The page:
Frank Sobey, Viola Desmond, Carrie Best – even the Trailer Park Boys – have made their mark in Pictou County and have earned a spot in a new book documenting the past and present of Nova Scotia.
Author Leo Deveau has combined images and stories of Nova Scotia’s history to form the book called ‘400 Years in 365 Days.’
To mark Canada 150 he thought it would be nice to update the ‘Nova Scotia Book of Days,’ published by Shirley Elliott in 1979. He got permission from the House of Assembly, which owns the copyright on the book, and went to work.
“I’ve always been interested in history,” he said. “I looked at things in my own family and thought about how that affected my life. I had a grandfather who fought in World War One. If he hadn’t survived I wouldn’t be here.
“The world is here because many men and women lived the best lives they could. As you get older that resonates more and you realize how precious life is and pay more attention to it.”
Deveau grew up on P.E.I. but has been a resident of Nova Scotia for more than 30 years, currently living in Halifax.
He has an education and library background and during the past summer he worked as a Titanic graves tour guide.
“I wore a kilt for that and got a lot of interesting questions about kilts and history, so now I wear a kilt for book signings,” he said. “It’s a bit of marketing and history.”
‘400 Years in 365 Days’ includes entries on politics, military, sports, arts and more areas, accompanied by photos and artwork. They are divided throughout the book by date, so that for each day of the year, there is information pertaining to what happened historically on that date.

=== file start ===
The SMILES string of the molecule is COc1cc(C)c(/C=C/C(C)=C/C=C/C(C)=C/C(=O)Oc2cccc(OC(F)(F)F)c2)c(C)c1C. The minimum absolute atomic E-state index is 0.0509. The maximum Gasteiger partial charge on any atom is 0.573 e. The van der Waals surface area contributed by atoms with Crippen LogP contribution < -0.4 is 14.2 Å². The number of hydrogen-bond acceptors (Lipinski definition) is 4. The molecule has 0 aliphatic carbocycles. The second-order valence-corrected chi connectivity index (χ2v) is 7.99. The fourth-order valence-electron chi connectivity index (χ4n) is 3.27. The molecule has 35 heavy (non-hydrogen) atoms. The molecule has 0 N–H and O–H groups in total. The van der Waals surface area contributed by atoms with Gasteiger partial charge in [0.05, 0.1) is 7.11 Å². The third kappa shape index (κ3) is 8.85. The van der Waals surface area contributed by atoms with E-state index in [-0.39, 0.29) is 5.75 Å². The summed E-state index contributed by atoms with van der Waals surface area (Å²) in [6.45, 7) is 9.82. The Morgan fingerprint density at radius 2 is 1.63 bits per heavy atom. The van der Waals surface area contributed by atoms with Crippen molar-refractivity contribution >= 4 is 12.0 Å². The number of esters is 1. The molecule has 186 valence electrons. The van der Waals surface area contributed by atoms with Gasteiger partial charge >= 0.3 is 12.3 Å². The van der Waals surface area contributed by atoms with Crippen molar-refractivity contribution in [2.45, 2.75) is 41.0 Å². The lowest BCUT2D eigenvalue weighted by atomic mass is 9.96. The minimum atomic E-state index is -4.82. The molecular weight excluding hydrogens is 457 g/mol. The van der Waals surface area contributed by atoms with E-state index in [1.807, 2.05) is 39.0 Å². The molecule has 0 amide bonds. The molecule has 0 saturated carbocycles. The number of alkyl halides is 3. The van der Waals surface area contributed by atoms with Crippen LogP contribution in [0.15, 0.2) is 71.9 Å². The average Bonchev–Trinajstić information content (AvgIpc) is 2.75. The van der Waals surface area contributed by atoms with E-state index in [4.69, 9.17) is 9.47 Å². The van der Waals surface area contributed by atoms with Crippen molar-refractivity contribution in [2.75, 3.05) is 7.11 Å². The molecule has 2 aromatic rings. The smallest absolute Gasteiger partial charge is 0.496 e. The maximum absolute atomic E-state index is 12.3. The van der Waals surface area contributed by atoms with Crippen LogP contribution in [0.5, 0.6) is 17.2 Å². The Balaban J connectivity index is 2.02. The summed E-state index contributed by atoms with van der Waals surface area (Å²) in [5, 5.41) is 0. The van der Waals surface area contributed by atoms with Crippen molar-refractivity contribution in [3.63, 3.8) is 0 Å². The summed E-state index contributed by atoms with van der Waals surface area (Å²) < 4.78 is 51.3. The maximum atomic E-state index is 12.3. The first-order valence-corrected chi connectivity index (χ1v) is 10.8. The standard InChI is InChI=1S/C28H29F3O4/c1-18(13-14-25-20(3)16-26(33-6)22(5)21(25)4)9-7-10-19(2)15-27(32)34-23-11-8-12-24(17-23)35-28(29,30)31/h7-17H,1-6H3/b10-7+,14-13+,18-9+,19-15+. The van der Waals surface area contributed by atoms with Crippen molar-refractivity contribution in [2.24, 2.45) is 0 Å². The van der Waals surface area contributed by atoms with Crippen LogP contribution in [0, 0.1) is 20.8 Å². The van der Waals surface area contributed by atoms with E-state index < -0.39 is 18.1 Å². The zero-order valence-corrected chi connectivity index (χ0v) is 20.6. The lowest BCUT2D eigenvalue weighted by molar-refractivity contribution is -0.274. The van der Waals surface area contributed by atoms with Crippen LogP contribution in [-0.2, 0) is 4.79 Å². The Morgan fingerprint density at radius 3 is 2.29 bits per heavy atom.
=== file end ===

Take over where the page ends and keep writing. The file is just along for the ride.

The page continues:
Where The Nova Scotia Book of Days had a tendency to focus primarily on Nova Scotia’s Scottish and British narrative, Deveau said he has tried to include more diversity in this book, such as the stand Viola Desmond took sitting in a whites only section of the Roseland Theatre and the reporting by Carrie Best that brought Desmond’s story to the public.
He also includes information about people like Edward Cornwallis, the controversial founder of Halifax. Despite the bounty that Cornwallis put on Mi’kmaq fighters, Deveau said he felt that his role in founding the province’s capitol city should be noted.
As much as he was able to fit into the printed version of his book, Deveau said he had hundreds of stories that it just wouldn’t have been financially possible to include. Instead he’s created a website, www.400years.ca, where he’s posted the additional information.
If others think of stories of events they feel should be included, he said he’d love to hear from them.
Deveau will be at Coles, in the Highland Square Mall, to talk to people and sign his book on Nov. 18 from 3 to 4:30 p.m.
The book, which was published Oct. 13, can be purchased at Coles or on Amazon.
He hopes that those who read the book will leave with a greater appreciation for the province.
“We have an incredibly rich history.”